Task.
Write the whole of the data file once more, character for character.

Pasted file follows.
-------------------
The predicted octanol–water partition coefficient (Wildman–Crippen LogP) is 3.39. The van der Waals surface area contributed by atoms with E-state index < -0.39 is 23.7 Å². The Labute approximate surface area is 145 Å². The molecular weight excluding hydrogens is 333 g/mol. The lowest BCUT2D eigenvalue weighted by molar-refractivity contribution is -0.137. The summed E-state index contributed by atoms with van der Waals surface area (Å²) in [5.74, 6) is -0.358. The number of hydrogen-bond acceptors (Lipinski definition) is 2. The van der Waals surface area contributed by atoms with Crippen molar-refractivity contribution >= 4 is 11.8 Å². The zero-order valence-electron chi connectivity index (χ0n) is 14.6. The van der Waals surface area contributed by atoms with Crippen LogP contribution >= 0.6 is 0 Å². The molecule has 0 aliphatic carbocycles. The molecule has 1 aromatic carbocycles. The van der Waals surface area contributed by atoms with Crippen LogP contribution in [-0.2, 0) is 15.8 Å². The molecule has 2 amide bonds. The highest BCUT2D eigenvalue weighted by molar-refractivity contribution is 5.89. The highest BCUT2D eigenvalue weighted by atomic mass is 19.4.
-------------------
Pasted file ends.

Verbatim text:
The predicted octanol–water partition coefficient (Wildman–Crippen LogP) is 3.39. The van der Waals surface area contributed by atoms with E-state index < -0.39 is 23.7 Å². The Labute approximate surface area is 145 Å². The molecular weight excluding hydrogens is 333 g/mol. The lowest BCUT2D eigenvalue weighted by molar-refractivity contribution is -0.137. The summed E-state index contributed by atoms with van der Waals surface area (Å²) in [5.74, 6) is -0.358. The number of hydrogen-bond acceptors (Lipinski definition) is 2. The van der Waals surface area contributed by atoms with Crippen molar-refractivity contribution >= 4 is 11.8 Å². The zero-order valence-electron chi connectivity index (χ0n) is 14.6. The van der Waals surface area contributed by atoms with Crippen LogP contribution >= 0.6 is 0 Å². The molecule has 0 aliphatic carbocycles. The molecule has 1 aromatic carbocycles. The van der Waals surface area contributed by atoms with Crippen LogP contribution in [-0.2, 0) is 15.8 Å². The molecule has 2 amide bonds. The highest BCUT2D eigenvalue weighted by molar-refractivity contribution is 5.89. The highest BCUT2D eigenvalue weighted by atomic mass is 19.4.